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Mccabe: Concerto For Orchestra, Chagall Windows; Arnold: Philharmonic Concerto


Release Date: 11/18/2008 
Label:  Lpo   Catalog #: 23   Spars Code: n/a 
Composer:  Malcolm ArnoldJohn McCabe
Conductor:  Bernard HaitinkSir Georg Solti
Orchestra/Ensemble:  London Philharmonic Orchestra
Number of Discs: 1 
Length: 1 Hours 10 Mins. 

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Notes and Editorial Reviews



McCABE Concerto for Orchestra. 1 The Chagall Windows. 2 ARNOLD Philharmonic Concerto 3 Georg Solti, cond; 1 Bernard Haitink, cond; 2,3 London PO LPO 23 (69:42) Live: London 2/10/1983; 1 Read more 11/30/1975; 2 10/31/1976 3


John McCabe may be better known to some collectors as the pianist who first recorded all of the Haydn piano sonatas for Decca. Being a virtuoso pianist is only part of the package though, as he is equally gifted as a composer. That he is not particularly well known outside of Great Britain is a shame, so I’m pleased to welcome this single-disc reissue of two of his major scores from a 2007 four-disc London Philharmonic 75th anniversary set (LPO 98– Fanfare 31:5).


The Chagall Windows , arguably the finest of his orchestral works, was commissioned by the Hallé Orchestra and recorded by EMI with James Loughran and those forces just before the January 1975 premiere. Haitink and the London Philharmonic Orchestra performed it the following November, in a concert recorded for broadcast by the BBC. The windows are the 12 stained-glass creations by Marc Chagall at the Hadasseh-Hebrew University Synagogue in Jerusalem. While McCabe is at some pains to explain that this is “emphatically not program music,” it is hard not to hear the play of the light in the shimmering dissonances or to sense the luminous colors in the rich orchestration as McCabe moves from window to window. The 12 sons of Jacob, one per window, are sharply characterized, organized into groups that allow him to develop the work symphonically. Essentially a tonal composer, though he freely utilizes dissonances, McCabe is eclectic in the influences he has absorbed into his own voice. Michael Kennedy suggests Bartók, Vaughan Williams, and Britten, to which I will add Ives’s dreamlike scores and Messiaen’s bird song. Those who know Loughran’s dramatic rendition will be struck with Haitink’s greater emphasis on the ethereal and luminous aspects of the score—the use of the celesta and harp is particularly telling—but he does not skimp on the stirring moments, either. With a soundstage that is just slightly distanced and more naturally balanced, this LPO version is my preferred one by a small margin. I would not, however, want to be without the EMI couplings; the piercingly beautiful song cycle Notturni ed alba and the Hartmann Variations on EMI 63176—available as an on-demand arkivmuisic.com CD reissue—or the powerful Symphony No. 2 on EMI 67120, which is out of print but worth finding used or remaindered.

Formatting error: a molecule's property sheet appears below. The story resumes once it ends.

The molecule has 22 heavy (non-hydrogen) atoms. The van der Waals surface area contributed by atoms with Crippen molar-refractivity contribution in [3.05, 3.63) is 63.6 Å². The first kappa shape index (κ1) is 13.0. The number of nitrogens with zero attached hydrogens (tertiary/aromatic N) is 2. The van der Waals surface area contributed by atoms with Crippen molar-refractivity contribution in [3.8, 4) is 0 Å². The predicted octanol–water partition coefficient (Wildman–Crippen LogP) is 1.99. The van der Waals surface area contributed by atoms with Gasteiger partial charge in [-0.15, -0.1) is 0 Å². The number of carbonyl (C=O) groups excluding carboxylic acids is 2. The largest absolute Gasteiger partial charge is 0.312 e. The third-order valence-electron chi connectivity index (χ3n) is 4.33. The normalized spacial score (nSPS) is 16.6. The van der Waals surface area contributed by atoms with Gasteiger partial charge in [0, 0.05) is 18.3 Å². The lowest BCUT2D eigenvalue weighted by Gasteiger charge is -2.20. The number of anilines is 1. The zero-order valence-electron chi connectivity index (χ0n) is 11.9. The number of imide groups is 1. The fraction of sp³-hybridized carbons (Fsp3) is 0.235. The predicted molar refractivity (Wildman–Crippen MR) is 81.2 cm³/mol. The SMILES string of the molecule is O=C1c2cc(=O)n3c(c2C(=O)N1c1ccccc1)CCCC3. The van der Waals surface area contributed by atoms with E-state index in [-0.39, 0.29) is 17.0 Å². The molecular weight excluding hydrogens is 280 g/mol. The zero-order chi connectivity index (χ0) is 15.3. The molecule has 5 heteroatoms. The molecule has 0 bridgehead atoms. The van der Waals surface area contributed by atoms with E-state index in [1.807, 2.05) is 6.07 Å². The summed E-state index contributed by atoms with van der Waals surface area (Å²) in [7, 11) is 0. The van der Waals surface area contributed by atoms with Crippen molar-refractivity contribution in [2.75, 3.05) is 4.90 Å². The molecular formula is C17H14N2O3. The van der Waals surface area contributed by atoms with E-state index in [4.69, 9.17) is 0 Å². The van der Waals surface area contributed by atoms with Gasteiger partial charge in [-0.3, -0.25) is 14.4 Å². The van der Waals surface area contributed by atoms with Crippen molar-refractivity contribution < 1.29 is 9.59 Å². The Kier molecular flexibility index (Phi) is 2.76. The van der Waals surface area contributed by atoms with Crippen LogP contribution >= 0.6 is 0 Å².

The Concerto for Orchestra, commissioned by the LPO for their 50th anniversary, is an altogether grimmer work; angry and unsettled. McCabe has stated that the five-movement format was suggested by Schumann’s Faschingsschwank aus Wien , though I can discern no other connection than the titles. A more obvious parallel would be Bartók’s five-movement work of the same title, though if there is intent in the various similarities, it is odd that McCabe doesn’t acknowledge them. Be that as it may, the effect of the two works is very different. Where the terminally ill Bartók suffused his work with hope and sardonic humor, McCabe seems to offer bleakness and conflict. Even the Romanza is harsh and unsettled. The Concerto, however, is significant in the best sense, beautifully crafted and virtuosic in its demands on the orchestra. Just don’t expect much comfort, especially in Solti’s intensely committed performance. Bostock’s version on Classico 384 is a fine one as well, but not superior in any way to Solti’s.


The Malcolm Arnold Philharmonic Concerto is another LPO commission. After a typically upbeat, brilliantly brassy opening, Arnold’s work turns darker as well, though with a thin light-music patina that has always seemed deeply disturbed to me. Depressive viola themes give way to carefree tunes with no apparent reason. Climaxes of Waltonian triumph arise out of nothing. Still, the orchestration is dazzling and the style distinctive, and I know there are those who find Arnold’s music fascinating. This first-rate performance led by Haitink will no doubt please them. The McCabe would be my reason for acquiring this CD.


FANFARE: Ronald E. Grames
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Works on This Recording

1. Philharmonic Concerto, Op. 120 by Malcolm Arnold
Conductor:  Bernard Haitink
Orchestra/Ensemble:  London Philharmonic Orchestra
Period: 20th Century 
Written: 1976; England 
2. Concerto for Orchestra by John McCabe
Conductor:  Sir Georg Solti
Orchestra/Ensemble:  London Philharmonic Orchestra
Period: 20th Century 
Written: 1983; England 
3. Chagall Windows by John McCabe
Conductor:  Bernard Haitink
Orchestra/Ensemble:  London Philharmonic Orchestra
Period: 20th Century 
Written: 1974; England 

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